As a result, some savvy fashion designers are teaming up with non-clothing and accessories companies to distinguish their own labels' brands with a wide variety of product collaborations. These range from the high end (Versace's limited-edition Lamborghini car) to the low end (Jack Spade's canvas-covered Kryptonite bike chain). Mobile communication devices are an area that has seen a frenzy of designer collaborations lately.

Cell phones increasingly have the same short shelf-life as fashionable clothing and are often seen as trendy personal accessories by consumers hoping to appear hip by carrying the latest gadget. In 2005 Samsung signed the U.S. fashion designers Betsey Johnson and Anna Sui to create stylish clamshell phones. Last year Motorola (MOT) recruited Italian design house Dolce & Gabbana to create a golden RAZR. LG recently collaborated with Milanese fashion label Prada to design a sleek phone (see, 1/29/07, "The Devil Dials Prada on LG's New Phone").

Such collaborations can pay off for both parties. Diane von Furstenberg, a designer known for her sexy wrap-dresses since the 1970s, designed a limited-edition Sidekick for T-Mobile, which went on sale in October, 2006, for an average price of $349, about $100 more than a standard Sidekick. All 15,000 sold out by December, bringing in increased revenue for T-Mobile as well as wider brand recognition for von Furstenberg.

Buying By the Bag

Other designers have taken a slightly different approach. Fashion-world darling Zac Posen, for instance, created a leather camera bag that accompanied a limited number of Nikon's Coolpix devices launched in October, 2006.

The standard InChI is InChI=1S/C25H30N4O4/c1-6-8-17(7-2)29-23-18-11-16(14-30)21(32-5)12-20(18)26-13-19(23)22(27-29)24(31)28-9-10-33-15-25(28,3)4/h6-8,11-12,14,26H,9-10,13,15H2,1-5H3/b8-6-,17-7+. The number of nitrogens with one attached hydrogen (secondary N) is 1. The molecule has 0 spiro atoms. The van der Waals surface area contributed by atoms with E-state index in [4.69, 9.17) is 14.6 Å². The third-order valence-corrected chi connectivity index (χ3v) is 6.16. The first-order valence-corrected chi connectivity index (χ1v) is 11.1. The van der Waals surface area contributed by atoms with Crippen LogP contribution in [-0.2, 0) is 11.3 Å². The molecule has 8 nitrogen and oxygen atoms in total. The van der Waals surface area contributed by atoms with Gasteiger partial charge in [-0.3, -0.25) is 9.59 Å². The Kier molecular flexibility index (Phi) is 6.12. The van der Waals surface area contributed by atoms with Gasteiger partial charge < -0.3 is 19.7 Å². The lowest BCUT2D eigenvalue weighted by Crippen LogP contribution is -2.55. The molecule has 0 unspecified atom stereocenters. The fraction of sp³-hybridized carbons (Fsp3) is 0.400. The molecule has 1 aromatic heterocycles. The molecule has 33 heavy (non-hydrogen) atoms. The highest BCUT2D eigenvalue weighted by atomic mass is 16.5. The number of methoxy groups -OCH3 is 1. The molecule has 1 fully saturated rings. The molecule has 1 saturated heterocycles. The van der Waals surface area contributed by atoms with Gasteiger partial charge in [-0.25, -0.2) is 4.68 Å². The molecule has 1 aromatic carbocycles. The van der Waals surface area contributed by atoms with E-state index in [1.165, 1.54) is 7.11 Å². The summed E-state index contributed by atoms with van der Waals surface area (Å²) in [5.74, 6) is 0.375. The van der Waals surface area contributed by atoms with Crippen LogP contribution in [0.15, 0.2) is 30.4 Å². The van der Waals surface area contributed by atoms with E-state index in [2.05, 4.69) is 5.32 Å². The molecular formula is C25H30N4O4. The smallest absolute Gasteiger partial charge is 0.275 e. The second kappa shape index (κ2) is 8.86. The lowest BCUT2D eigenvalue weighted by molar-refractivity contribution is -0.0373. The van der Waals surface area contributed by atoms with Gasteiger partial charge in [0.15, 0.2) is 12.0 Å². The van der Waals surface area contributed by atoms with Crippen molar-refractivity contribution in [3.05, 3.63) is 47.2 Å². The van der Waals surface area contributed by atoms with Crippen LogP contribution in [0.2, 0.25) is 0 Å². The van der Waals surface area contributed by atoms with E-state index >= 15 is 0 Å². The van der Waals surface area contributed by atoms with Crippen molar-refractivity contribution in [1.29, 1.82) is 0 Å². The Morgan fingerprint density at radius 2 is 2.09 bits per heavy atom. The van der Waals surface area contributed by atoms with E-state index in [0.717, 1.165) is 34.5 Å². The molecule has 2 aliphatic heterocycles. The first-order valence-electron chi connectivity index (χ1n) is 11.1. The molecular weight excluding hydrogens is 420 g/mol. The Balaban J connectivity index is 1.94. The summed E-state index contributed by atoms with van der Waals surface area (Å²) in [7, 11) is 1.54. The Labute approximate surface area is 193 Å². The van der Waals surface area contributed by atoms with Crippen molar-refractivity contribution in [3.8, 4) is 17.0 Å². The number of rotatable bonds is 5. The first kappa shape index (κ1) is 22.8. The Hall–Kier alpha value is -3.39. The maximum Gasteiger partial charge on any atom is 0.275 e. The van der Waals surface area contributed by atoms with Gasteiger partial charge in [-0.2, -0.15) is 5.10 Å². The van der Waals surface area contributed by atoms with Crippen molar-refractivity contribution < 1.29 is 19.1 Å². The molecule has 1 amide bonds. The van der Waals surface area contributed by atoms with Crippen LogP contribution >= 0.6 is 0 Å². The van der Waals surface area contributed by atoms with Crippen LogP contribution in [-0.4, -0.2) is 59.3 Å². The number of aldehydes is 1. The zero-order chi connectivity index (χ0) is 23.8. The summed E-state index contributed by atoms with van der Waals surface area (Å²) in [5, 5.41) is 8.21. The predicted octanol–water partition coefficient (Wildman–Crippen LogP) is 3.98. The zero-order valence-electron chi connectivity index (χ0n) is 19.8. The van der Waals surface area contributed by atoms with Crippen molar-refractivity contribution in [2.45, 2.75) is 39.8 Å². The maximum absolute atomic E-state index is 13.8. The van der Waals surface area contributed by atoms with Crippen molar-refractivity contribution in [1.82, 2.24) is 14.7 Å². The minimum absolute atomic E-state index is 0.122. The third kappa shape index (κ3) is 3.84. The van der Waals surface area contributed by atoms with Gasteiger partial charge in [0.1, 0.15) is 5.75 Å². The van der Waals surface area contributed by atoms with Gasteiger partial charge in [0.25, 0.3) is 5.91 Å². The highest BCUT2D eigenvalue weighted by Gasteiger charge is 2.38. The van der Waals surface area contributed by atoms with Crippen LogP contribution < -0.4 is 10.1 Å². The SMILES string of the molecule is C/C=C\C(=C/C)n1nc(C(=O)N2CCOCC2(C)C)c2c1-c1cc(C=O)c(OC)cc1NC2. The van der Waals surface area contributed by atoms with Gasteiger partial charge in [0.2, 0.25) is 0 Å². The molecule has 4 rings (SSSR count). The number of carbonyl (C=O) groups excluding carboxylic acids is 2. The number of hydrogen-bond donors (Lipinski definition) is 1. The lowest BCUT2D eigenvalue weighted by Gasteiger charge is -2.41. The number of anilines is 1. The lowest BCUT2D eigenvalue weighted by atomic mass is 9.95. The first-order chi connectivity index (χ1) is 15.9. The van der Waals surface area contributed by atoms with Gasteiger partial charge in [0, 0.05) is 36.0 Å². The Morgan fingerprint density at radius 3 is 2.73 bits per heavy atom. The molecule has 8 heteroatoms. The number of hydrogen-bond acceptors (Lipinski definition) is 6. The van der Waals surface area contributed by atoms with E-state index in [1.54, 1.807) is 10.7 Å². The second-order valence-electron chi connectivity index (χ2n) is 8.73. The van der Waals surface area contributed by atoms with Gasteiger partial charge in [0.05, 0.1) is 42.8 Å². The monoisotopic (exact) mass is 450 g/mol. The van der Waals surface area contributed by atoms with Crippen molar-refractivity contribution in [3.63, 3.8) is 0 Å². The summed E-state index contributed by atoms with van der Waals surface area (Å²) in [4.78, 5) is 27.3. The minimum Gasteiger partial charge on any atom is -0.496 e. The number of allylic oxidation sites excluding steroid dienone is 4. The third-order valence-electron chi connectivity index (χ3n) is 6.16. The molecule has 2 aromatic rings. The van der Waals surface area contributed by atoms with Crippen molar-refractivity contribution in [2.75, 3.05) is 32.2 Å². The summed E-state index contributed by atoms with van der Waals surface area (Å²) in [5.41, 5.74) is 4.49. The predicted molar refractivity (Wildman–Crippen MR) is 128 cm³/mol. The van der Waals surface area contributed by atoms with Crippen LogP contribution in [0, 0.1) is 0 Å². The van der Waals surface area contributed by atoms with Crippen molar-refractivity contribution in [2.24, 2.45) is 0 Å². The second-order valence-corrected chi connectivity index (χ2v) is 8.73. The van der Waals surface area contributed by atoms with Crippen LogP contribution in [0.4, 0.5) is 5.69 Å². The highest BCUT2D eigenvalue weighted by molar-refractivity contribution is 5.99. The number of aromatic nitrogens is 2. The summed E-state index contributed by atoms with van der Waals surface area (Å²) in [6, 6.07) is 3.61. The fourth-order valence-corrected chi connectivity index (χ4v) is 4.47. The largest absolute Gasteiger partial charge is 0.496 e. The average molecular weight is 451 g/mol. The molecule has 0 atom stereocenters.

Some observers believe it's a smart way to draw non-techie consumers to a brand. "When you walk into an electronics store, you have to be a genius to figure out which camera to buy. There are so many features and functions to choose from. But that's not enough to sell to the end user," observes Patricia Pao, founder of New York-based fashion consultancy The Pao Principle. "The Nikon designer bag helped the brand speak to the end user, to amateurs."

But Pao believes Nikon’s strategy to collaborate with Posen could have been better executed. "The Nikon camera bag may have helped the brand break out. And the limited-edition product offered a sense of discovery and scarcity to attract buyers. But Nikon didn’t carry through," Pao says. Fall 2006 Nikon ads featured supermodel—and more widely recognized celebrity—Kate Moss. "Why didn’t they use Zac Posen in their ads? He’s cute and would attract more consumers to the brand," Pao continues. For its part, Nikon says that Posen was a partner and design collaborator, but not a Nikon spokesperson, and therefore remained behind the scenes.

"A Cautious, Metrics-Based Approach"

Pao advises that companies pursue designer collaborations with specific strategies in mind. "A company needs to find another brand or person who has parallel brand attributes. This means cultivating an awareness of the desired audience," Pao says. "The designer has to be newsworthy. And the company needs to structure a program with a big bang—and continuity for 12 months. Only repetition builds awareness."

These are all tactics that Payless is starting to implement as the company continues to pursue its designer collaborations. The company (which is also set to debut collaborations with another hip designer, Lela Rose, and with stylist Patricia Field, costume designer for Sex and the City) recently renewed its contract with Laura Poretzky for "multiple years," according to Rubel. But only after Payless saw that her designs appealed to their desired consumer base—and beyond—and measured initial sales. It's a cautious, metrics-based approach that other companies would do well to bear in mind as such collaborations are no longer guaranteed headline-grabbers.

"Laura's shoes appealed to a very broad spectrum of our customers. So we decided to continue our arrangement with her," Rubel writes via e-mail. "We'd be nuts not to give our customers access to her talents on a long-term basis." Not to mention the benefit Payless gets from the new audiences brought in by the collaboration.